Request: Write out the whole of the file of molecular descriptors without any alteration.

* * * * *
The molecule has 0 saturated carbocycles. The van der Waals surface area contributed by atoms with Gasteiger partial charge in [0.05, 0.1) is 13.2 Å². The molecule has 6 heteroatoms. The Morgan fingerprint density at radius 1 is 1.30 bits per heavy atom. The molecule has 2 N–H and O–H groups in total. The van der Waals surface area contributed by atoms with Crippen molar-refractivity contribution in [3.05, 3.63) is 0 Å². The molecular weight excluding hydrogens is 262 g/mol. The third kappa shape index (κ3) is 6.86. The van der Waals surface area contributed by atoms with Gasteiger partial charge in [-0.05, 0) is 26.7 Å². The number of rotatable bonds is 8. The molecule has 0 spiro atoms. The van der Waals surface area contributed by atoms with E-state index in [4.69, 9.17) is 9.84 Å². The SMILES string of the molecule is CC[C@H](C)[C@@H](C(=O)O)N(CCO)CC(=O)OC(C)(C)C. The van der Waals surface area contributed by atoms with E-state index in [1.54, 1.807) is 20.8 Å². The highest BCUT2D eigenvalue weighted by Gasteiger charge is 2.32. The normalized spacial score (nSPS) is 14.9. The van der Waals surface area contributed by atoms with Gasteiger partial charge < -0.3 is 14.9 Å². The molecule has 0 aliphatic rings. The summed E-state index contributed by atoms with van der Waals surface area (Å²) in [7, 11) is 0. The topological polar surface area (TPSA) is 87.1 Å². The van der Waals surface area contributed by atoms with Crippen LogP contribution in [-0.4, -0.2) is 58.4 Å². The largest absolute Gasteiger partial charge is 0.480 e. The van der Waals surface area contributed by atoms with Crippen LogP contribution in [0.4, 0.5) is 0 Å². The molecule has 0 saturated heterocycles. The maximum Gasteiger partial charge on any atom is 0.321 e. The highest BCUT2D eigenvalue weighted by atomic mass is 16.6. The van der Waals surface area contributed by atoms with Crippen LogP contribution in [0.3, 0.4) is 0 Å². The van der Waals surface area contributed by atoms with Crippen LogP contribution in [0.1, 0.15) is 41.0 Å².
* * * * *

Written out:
The molecule has 0 saturated carbocycles. The van der Waals surface area contributed by atoms with Gasteiger partial charge in [0.05, 0.1) is 13.2 Å². The molecule has 6 heteroatoms. The Morgan fingerprint density at radius 1 is 1.30 bits per heavy atom. The molecule has 2 N–H and O–H groups in total. The van der Waals surface area contributed by atoms with Crippen molar-refractivity contribution in [3.05, 3.63) is 0 Å². The molecular weight excluding hydrogens is 262 g/mol. The third kappa shape index (κ3) is 6.86. The van der Waals surface area contributed by atoms with Gasteiger partial charge in [-0.05, 0) is 26.7 Å². The number of rotatable bonds is 8. The molecule has 0 spiro atoms. The van der Waals surface area contributed by atoms with E-state index in [4.69, 9.17) is 9.84 Å². The SMILES string of the molecule is CC[C@H](C)[C@@H](C(=O)O)N(CCO)CC(=O)OC(C)(C)C. The van der Waals surface area contributed by atoms with E-state index in [1.54, 1.807) is 20.8 Å². The highest BCUT2D eigenvalue weighted by Gasteiger charge is 2.32. The normalized spacial score (nSPS) is 14.9. The van der Waals surface area contributed by atoms with Gasteiger partial charge < -0.3 is 14.9 Å². The molecule has 0 aliphatic rings. The summed E-state index contributed by atoms with van der Waals surface area (Å²) in [7, 11) is 0. The topological polar surface area (TPSA) is 87.1 Å². The van der Waals surface area contributed by atoms with Crippen LogP contribution in [-0.4, -0.2) is 58.4 Å². The largest absolute Gasteiger partial charge is 0.480 e. The van der Waals surface area contributed by atoms with Crippen LogP contribution in [0.4, 0.5) is 0 Å². The molecule has 0 saturated heterocycles. The maximum Gasteiger partial charge on any atom is 0.321 e. The highest BCUT2D eigenvalue weighted by atomic mass is 16.6. The van der Waals surface area contributed by atoms with Crippen LogP contribution in [0.3, 0.4) is 0 Å². The van der Waals surface area contributed by atoms with Crippen LogP contribution in [0.1, 0.15) is 41.0 Å².